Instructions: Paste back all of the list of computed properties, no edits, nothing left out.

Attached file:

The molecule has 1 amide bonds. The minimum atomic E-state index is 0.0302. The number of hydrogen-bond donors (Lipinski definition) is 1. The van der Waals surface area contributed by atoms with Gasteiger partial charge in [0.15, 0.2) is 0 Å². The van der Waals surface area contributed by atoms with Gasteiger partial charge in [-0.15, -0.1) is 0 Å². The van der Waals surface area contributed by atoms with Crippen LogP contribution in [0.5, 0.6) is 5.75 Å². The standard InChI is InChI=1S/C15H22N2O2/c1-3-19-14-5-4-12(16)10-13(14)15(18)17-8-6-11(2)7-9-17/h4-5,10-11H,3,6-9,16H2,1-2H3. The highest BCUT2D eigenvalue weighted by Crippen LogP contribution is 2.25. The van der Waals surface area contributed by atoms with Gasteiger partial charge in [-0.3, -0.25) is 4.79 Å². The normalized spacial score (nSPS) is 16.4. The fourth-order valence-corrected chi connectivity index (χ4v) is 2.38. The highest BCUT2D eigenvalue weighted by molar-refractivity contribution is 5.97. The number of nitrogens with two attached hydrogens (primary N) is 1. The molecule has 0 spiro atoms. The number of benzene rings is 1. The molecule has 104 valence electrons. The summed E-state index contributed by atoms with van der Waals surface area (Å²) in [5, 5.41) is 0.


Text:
The molecule has 1 amide bonds. The minimum atomic E-state index is 0.0302. The number of hydrogen-bond donors (Lipinski definition) is 1. The van der Waals surface area contributed by atoms with Gasteiger partial charge in [0.15, 0.2) is 0 Å². The van der Waals surface area contributed by atoms with Gasteiger partial charge in [-0.15, -0.1) is 0 Å². The van der Waals surface area contributed by atoms with Crippen LogP contribution in [0.5, 0.6) is 5.75 Å². The standard InChI is InChI=1S/C15H22N2O2/c1-3-19-14-5-4-12(16)10-13(14)15(18)17-8-6-11(2)7-9-17/h4-5,10-11H,3,6-9,16H2,1-2H3. The highest BCUT2D eigenvalue weighted by Crippen LogP contribution is 2.25. The van der Waals surface area contributed by atoms with Gasteiger partial charge in [-0.3, -0.25) is 4.79 Å². The normalized spacial score (nSPS) is 16.4. The fourth-order valence-corrected chi connectivity index (χ4v) is 2.38. The highest BCUT2D eigenvalue weighted by molar-refractivity contribution is 5.97. The number of nitrogens with two attached hydrogens (primary N) is 1. The molecule has 0 spiro atoms. The number of benzene rings is 1. The molecule has 104 valence electrons. The summed E-state index contributed by atoms with van der Waals surface area (Å²) in [5, 5.41) is 0.